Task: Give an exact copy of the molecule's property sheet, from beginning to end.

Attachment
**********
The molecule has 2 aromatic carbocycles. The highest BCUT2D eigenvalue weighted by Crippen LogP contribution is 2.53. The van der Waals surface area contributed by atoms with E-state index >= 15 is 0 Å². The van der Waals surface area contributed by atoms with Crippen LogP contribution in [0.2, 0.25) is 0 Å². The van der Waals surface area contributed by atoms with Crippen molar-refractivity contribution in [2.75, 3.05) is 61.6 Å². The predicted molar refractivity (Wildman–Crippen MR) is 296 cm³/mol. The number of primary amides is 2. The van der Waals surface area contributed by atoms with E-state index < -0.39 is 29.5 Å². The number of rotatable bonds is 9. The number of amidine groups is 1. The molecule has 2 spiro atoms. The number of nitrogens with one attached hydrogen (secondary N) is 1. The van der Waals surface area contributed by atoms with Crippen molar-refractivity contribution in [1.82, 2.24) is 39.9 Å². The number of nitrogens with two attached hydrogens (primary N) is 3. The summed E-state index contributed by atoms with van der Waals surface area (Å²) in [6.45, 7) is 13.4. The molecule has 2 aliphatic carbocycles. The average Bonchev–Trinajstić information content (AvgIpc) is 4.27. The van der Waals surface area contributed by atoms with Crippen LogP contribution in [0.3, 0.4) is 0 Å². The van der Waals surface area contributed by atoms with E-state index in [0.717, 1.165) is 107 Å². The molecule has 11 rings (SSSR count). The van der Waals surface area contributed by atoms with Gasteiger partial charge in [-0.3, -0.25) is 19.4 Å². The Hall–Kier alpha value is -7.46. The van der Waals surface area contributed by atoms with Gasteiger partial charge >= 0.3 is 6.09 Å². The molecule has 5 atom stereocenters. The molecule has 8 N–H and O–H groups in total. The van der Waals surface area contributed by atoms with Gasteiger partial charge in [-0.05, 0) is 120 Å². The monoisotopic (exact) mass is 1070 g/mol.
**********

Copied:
The molecule has 2 aromatic carbocycles. The highest BCUT2D eigenvalue weighted by Crippen LogP contribution is 2.53. The van der Waals surface area contributed by atoms with E-state index >= 15 is 0 Å². The van der Waals surface area contributed by atoms with Crippen LogP contribution in [0.2, 0.25) is 0 Å². The van der Waals surface area contributed by atoms with Crippen molar-refractivity contribution in [2.75, 3.05) is 61.6 Å². The predicted molar refractivity (Wildman–Crippen MR) is 296 cm³/mol. The number of primary amides is 2. The van der Waals surface area contributed by atoms with E-state index < -0.39 is 29.5 Å². The number of rotatable bonds is 9. The number of amidine groups is 1. The molecule has 2 spiro atoms. The number of nitrogens with one attached hydrogen (secondary N) is 1. The van der Waals surface area contributed by atoms with Crippen molar-refractivity contribution in [1.82, 2.24) is 39.9 Å². The number of nitrogens with two attached hydrogens (primary N) is 3. The summed E-state index contributed by atoms with van der Waals surface area (Å²) in [6.45, 7) is 13.4. The molecule has 2 aliphatic carbocycles. The average Bonchev–Trinajstić information content (AvgIpc) is 4.27. The van der Waals surface area contributed by atoms with Crippen LogP contribution in [0.3, 0.4) is 0 Å². The van der Waals surface area contributed by atoms with E-state index in [0.717, 1.165) is 107 Å². The molecule has 11 rings (SSSR count). The van der Waals surface area contributed by atoms with Gasteiger partial charge in [-0.3, -0.25) is 19.4 Å². The Hall–Kier alpha value is -7.46. The van der Waals surface area contributed by atoms with Gasteiger partial charge >= 0.3 is 6.09 Å². The molecule has 5 atom stereocenters. The molecule has 8 N–H and O–H groups in total. The van der Waals surface area contributed by atoms with Gasteiger partial charge in [-0.05, 0) is 120 Å². The monoisotopic (exact) mass is 1070 g/mol.